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'The Gun That Won the West': Morongo Tribe Bids for Purchase of Colt Guns

According to Michael Fisher, tribal spokesman, Morongo plans to submit a bid (for an unspecified amount) to purchase Colt Defense LLC.

The Morongo Band of Mission Indians in Banning, Calif., is taking a shot at the gun business.

According to Michael Fisher, the tribe’s spokesman, Morongo plans to submit a bid (for an unspecified amount) to purchase Colt Defense LLC, a leading manufacturer of firearms famous for the pistol dubbed, “The gun that won the West.” The 179-year-old company recently filed for Chapter 11 bankruptcy protection in June, after missing a $10.9 million interest payment in mid-May, according to CNN Money.

Fisher said the acquisition of Colt would round out its business portfolio nicely, which has holdings ranging from agriculture to healthcare to retail. But also, the purchase would be meaningful from a historical perspective. Through the years, and many wars that this country has engaged in, Native Americans have stepped up proudly to serve, he said.

“More than 10 percent of the Native American population saw active service in World War II. That history is important to Morongo,” Fisher said, and explained that the tribe created a memorial at its administration center for tribal veterans. “Morongo would like to see the Colt brand continue, and we’d like America’s military to continue to be supplied by an American company.”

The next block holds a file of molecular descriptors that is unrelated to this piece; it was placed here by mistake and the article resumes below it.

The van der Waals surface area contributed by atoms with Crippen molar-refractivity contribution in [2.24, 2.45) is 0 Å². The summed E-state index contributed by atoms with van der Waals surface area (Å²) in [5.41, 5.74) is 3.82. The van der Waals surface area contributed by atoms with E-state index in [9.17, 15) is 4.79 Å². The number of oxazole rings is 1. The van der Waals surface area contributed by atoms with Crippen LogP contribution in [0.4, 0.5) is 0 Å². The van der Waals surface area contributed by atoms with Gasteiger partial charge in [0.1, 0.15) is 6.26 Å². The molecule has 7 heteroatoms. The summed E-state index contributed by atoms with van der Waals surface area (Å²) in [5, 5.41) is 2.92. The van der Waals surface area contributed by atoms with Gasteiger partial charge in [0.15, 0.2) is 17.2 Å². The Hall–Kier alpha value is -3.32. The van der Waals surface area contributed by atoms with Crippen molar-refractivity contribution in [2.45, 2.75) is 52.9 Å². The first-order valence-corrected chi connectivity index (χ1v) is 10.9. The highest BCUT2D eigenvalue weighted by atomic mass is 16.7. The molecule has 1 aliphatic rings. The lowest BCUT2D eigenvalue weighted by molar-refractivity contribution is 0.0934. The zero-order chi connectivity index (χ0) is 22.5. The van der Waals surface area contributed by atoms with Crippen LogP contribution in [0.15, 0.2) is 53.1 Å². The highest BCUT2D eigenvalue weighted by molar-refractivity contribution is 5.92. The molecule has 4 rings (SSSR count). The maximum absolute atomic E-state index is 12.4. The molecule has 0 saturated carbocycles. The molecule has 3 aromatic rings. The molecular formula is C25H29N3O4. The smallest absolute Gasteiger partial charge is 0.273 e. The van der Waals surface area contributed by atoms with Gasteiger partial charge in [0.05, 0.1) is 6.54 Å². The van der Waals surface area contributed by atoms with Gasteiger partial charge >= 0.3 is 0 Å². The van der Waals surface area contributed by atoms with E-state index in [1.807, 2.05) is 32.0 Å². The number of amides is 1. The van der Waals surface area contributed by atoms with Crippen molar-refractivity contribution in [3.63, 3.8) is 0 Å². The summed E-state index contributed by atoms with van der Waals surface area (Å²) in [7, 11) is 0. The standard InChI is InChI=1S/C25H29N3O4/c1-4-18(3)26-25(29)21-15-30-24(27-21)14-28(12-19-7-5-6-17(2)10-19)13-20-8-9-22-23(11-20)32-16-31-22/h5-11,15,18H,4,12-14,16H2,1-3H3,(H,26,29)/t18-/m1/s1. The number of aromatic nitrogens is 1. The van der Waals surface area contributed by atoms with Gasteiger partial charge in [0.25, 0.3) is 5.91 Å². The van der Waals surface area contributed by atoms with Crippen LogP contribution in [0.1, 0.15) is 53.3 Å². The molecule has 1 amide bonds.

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The tribe also believes an investment in Colt would better position them to secure federal defense contracts with the military. “Morongo sees defense contracting as the significant business opportunity. For more than 175 years, Colt has been a recognized international leader in the design and manufacturing of firearms for the U.S. military and law enforcement,” Fisher said.

The acquisition of Colt would likely create new jobs for Morongo tribal members, although there are currently no plans to move the manufacturing headquarters from West Hartford, Conn., should the tribe win the bid for the company. However, Fisher emphasizes that any decision to move forward with the purchase of the gun manufacturer will only happen with the approval of tribal membership.

Lynn Armitage is a contributing business writer to Indian Country Today Media Network, and an enrolled member of the Oneida Tribe of Indians of Wisconsin.